Jack Gerten from the market proposed a number of solutions they are working on that included pick-up and drop-off zones and he recently shared this updated parking map of the area. http://www.stpaulfarmersmarket.com/index.php?option=com_content&view=article&id=69&Itemid=174 Also discussed was the continuing use of the horse drawn carriages to the more distant lots (the market used these last year).
For future consideration there were proposals to partner with both Metro State University (new parking ramp) or the State of Minnesota/Sears lots which are underutilized on weekends. in the near term these could be shuttle lots and the Sears/State lots would be convenient for commuters coming from I-94 once the Green Line LRT is operational.
From: Nigel Parry Date: Apr 24 02:29
This is a ridiculous discussion about Farmers Market parking being made by people who don’t have any direct experience. Having lived on and off in Lowertown since 2001, the notion that there’s not enough parking here for the Farmers Market has no basis in reality.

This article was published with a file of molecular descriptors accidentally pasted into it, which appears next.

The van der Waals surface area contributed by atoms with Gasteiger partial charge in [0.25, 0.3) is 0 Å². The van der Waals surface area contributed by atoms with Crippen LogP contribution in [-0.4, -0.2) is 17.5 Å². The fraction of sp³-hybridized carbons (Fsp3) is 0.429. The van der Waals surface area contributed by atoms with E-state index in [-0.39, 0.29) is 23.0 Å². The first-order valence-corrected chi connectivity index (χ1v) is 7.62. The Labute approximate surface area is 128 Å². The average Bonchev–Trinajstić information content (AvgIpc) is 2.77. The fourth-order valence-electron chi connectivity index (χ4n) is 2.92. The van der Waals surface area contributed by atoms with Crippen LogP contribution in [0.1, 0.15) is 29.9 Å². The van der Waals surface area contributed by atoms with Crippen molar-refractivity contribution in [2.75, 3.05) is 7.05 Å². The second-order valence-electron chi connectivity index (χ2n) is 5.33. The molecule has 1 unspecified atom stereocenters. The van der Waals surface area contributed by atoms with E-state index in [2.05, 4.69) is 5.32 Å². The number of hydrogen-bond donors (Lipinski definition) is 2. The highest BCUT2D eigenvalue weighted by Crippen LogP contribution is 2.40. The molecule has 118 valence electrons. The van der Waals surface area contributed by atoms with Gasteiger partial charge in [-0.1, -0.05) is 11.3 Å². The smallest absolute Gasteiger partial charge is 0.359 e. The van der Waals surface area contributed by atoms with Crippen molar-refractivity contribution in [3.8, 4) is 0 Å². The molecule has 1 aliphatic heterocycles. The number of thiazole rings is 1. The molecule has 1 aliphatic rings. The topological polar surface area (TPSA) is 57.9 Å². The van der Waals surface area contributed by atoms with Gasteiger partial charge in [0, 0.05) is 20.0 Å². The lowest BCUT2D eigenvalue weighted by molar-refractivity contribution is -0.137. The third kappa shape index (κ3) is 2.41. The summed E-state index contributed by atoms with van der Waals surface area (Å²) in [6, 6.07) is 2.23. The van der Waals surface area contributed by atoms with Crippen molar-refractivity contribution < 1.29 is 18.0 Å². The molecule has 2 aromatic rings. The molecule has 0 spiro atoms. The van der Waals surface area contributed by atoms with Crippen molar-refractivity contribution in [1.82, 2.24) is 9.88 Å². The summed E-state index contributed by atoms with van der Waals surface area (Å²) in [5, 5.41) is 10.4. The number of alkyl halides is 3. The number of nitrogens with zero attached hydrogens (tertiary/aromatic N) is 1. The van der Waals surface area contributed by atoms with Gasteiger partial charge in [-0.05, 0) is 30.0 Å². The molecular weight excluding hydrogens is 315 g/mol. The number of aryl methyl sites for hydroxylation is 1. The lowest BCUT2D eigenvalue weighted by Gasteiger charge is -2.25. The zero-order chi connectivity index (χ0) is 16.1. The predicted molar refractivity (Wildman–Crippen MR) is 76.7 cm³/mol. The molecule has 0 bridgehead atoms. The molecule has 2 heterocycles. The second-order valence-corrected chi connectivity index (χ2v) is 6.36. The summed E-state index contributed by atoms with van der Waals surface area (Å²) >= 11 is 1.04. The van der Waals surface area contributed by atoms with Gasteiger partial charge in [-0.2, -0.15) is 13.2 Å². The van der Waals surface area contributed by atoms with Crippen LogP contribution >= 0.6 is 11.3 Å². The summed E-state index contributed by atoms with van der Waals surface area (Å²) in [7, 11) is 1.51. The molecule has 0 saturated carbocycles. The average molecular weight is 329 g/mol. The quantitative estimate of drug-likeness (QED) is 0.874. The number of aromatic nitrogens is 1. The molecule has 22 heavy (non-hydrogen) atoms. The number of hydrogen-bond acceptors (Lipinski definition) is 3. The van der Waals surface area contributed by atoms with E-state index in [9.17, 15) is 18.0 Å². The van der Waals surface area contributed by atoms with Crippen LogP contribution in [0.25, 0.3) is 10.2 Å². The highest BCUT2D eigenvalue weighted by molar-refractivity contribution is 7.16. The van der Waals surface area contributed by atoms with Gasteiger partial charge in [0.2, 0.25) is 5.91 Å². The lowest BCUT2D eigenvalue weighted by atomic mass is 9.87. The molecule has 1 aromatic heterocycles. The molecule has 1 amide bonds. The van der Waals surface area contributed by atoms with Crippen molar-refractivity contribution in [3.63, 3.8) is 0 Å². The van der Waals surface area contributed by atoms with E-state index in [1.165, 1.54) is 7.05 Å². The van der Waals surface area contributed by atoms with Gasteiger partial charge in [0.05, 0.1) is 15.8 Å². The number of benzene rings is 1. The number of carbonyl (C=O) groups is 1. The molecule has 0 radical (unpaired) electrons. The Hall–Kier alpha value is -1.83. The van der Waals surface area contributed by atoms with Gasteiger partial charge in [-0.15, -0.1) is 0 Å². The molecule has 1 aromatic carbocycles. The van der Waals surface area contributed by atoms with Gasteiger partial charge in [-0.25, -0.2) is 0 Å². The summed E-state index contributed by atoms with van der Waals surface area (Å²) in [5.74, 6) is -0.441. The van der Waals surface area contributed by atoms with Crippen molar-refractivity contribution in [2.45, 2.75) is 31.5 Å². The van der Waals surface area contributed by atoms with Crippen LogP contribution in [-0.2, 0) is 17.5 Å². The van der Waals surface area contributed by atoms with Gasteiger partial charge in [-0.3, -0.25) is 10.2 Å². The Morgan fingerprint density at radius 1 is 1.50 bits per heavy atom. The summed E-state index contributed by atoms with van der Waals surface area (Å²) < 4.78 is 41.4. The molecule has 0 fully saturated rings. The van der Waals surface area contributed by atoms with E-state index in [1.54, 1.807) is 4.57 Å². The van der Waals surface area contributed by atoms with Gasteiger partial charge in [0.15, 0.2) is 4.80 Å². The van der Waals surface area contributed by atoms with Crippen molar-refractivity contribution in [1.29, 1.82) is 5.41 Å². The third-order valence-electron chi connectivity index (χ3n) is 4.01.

There’s never more than a few hundred people in the market area at any one time and the fancy new Union Depot parking lot C with hundreds of spaces is just one block away. Also one block away, two more parking lots behind the Black Dog.
To consider that ‘inadequate’ is a sign of total laziness. Is that the measure of things: if you can’t park outside something, then there’s not enough parking?
Bar a couple of streets, the whole of Lowertown is a street parking lot, both ringed by and peppered with multiple parking lots. Bar Mears Park, there’s nothing but concrete here. The ballpark is seeing yet more parking coming down the road. How much parking do we need exactly?
From: John Mannillo Date: Apr 24 16:25
Lowertown parking is far more complicated than many people want to believe. It’s not just needs for the Farmer’s Market, or the Ballpark or the residents. It’s not just counting places to park. Saint Paul needs a comprehensive approach which both identifies the problems as well solutions.
There is public parking, private parking and private parking available to the public. There is demand for short term (hourly), daily and monthly contract. There is need for permanent parking for condo owners. There is ramp parking, surface lots and metered parking. All this is very sensitive to convenience , pricing and enforcement. When you change any aspect of this puzzle, it effects other pieces. Public transit, bicycles, skyways and sidewalks are part of the mix.
It is far more than just satisfying someone who wants to drive downtown and find a place to park. You need to understand the issues that Diggitt brings up. It certainly isn’t surprising that people who invested in condos before a ballpark was ever thought of would object to losing their private parking and much of their investment. Many retailers and restaurants downtown consider on-street parking their lifeblood.